HEK293T cells, obtained from the A.T.C.C., were cultured in DMEM medium (Life Technologies) supplemented with 10% FBS (Life Technologies), 1% GlutaMAX-I (Life Technologies), penicillin (50 units/ml) and streptomycin (50 μg/ml) (Life Technologies) in a humidified atmosphere of 5% CO2 and 37°C. Human CD14+ monocytes were isolated from buffy coats obtained from the Australian Red Cross Blood Service using a MACS CD14+ positive selection kit (Miltenyi Biotech), according to the manufacturer's protocol. Cells were then differentiated into human monocyte-derived macrophages (HMDM) using either 1×104 U/ml CSF-1 (Chirion) or 10 ng/ml GM-CSF (PeproTech) for 6 days. On day 6, HMDM were harvested and plated out at the appropriate density in RPMI 1640 medium (Life Technologies) supplemented with 10% FBS (Life Technologies), 1% GlutaMAX-I (Life Technologies), penicillin (50 units/ml) and streptomycin (50 μg/ml) (Life Technologies) in the presence of growth factor. Approval for all experiments using primary human cells was obtained from the University of Queensland Medical Research Ethics Committee.
Transient transfection of HEK293T
One day prior to transfection, HEK293T cells were seeded at 2×105 cells per well in 12-well plates for LDH assays, or at 1×106 cells per well in six-well plates for generating cell lysates for immunoblotting. For transient transfection experiments, Lipofectamine 2000 (Life Technologies) was used, according to the manufacturer's protocol.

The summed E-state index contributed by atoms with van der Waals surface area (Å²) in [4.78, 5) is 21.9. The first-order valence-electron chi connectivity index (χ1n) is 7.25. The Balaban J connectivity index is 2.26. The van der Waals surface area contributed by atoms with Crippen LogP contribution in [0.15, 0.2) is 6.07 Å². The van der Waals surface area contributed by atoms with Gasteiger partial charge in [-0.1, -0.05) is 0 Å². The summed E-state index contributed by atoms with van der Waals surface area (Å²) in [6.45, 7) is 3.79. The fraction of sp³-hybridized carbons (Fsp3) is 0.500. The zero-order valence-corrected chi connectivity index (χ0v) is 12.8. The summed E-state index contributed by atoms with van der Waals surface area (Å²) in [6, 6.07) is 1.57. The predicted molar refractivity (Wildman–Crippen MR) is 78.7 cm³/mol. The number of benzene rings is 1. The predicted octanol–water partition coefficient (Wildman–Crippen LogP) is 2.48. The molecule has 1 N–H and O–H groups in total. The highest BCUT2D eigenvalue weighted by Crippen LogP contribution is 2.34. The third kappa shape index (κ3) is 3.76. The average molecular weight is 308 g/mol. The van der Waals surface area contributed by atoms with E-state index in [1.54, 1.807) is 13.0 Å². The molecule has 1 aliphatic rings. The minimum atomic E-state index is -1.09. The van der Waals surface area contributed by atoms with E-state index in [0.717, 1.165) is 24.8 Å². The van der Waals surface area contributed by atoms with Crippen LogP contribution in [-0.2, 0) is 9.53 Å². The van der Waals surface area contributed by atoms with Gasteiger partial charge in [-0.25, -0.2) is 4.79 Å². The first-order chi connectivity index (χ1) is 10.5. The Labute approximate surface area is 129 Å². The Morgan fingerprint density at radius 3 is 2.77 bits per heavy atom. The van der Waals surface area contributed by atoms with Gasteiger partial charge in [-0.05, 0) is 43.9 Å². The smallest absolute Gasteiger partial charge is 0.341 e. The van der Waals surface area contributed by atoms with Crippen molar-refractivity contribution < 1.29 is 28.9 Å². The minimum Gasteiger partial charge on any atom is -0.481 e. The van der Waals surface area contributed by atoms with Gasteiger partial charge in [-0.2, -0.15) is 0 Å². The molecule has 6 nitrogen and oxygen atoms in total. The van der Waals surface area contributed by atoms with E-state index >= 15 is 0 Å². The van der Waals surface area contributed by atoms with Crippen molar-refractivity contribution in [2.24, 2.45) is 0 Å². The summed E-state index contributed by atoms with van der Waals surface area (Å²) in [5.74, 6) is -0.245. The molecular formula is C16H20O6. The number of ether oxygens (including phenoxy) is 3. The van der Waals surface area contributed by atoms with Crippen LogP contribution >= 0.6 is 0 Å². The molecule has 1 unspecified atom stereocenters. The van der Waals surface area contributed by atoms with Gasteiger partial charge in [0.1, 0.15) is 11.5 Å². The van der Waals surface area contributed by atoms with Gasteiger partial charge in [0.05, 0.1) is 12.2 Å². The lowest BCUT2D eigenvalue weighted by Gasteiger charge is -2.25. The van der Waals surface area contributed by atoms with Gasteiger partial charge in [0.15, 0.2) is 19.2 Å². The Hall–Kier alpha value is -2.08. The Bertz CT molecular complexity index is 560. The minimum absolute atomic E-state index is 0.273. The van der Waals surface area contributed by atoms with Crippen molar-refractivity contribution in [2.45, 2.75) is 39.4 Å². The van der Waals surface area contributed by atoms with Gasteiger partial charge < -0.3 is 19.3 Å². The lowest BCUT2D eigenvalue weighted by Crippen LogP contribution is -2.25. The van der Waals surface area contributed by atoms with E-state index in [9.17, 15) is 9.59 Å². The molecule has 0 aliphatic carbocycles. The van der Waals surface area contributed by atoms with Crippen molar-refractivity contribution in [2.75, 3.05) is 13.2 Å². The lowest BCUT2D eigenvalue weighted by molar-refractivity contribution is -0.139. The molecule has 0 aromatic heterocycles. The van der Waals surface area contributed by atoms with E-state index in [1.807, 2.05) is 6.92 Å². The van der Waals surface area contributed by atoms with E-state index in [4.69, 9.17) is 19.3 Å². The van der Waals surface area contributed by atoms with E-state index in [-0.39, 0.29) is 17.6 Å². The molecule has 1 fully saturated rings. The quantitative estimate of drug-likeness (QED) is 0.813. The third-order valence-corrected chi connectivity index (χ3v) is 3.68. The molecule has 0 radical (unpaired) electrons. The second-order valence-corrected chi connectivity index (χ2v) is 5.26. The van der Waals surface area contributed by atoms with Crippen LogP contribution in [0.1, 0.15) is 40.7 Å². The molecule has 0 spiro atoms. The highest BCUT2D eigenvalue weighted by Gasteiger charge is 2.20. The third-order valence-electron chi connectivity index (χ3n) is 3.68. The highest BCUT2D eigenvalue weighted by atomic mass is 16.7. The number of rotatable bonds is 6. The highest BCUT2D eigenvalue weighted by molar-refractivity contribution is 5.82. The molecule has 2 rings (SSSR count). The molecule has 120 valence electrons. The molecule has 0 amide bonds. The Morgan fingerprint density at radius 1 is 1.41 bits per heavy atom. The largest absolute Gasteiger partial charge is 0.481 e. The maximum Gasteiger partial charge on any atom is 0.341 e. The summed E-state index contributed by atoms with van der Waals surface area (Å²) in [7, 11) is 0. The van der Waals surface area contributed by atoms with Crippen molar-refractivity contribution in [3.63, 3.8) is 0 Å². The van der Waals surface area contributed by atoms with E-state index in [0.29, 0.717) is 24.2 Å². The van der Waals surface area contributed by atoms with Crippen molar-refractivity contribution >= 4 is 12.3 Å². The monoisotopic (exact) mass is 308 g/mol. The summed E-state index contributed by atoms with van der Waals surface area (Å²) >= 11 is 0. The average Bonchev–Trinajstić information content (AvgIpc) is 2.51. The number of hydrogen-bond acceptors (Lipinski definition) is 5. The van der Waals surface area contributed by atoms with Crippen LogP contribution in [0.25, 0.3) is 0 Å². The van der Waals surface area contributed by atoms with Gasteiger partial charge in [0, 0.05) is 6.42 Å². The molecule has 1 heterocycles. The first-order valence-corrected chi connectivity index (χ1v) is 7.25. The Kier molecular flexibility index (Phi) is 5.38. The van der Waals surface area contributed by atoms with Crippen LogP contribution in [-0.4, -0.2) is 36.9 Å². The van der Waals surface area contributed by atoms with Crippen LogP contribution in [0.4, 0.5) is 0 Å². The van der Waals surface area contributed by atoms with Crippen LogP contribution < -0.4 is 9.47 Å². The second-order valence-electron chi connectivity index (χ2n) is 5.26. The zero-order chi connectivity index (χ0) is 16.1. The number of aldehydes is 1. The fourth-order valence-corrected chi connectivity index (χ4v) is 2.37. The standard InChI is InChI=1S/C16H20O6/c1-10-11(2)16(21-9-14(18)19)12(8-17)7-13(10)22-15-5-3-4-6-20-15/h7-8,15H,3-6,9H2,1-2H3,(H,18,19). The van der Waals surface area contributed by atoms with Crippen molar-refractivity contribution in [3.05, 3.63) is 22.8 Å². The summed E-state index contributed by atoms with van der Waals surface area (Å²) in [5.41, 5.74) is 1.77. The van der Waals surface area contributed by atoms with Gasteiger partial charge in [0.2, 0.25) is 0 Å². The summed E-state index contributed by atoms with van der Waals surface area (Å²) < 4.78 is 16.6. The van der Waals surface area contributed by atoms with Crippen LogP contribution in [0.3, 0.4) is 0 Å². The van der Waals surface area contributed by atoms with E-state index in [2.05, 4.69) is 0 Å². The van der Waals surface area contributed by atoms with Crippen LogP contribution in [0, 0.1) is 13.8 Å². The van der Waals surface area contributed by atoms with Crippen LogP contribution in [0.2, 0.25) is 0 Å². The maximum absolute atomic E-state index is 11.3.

Lactate dehydrogenase (LDH) release assay
The effects of MLKL overexpression on cell viability of HEK293T cells was determined by lactate dehydrogenase release assays, as previously described . Supernatants of transfected cells were collected at 24 h post-transfection, centrifuged for 5 min at 500 g and LDH release was measured using the LDH Cytotoxicity Assay kit (Sigma–Aldrich), according to the manufacturer's protocol. Total cellular LDH was determined by lysis of HEK293T cells with 0.1% Triton X-100. The absorbance at 490 nm was measured using a Powerwave XS microplate reader (Bio-TEK), and results are presented as the percentage of the total LDH released from cells.
Western blot analysis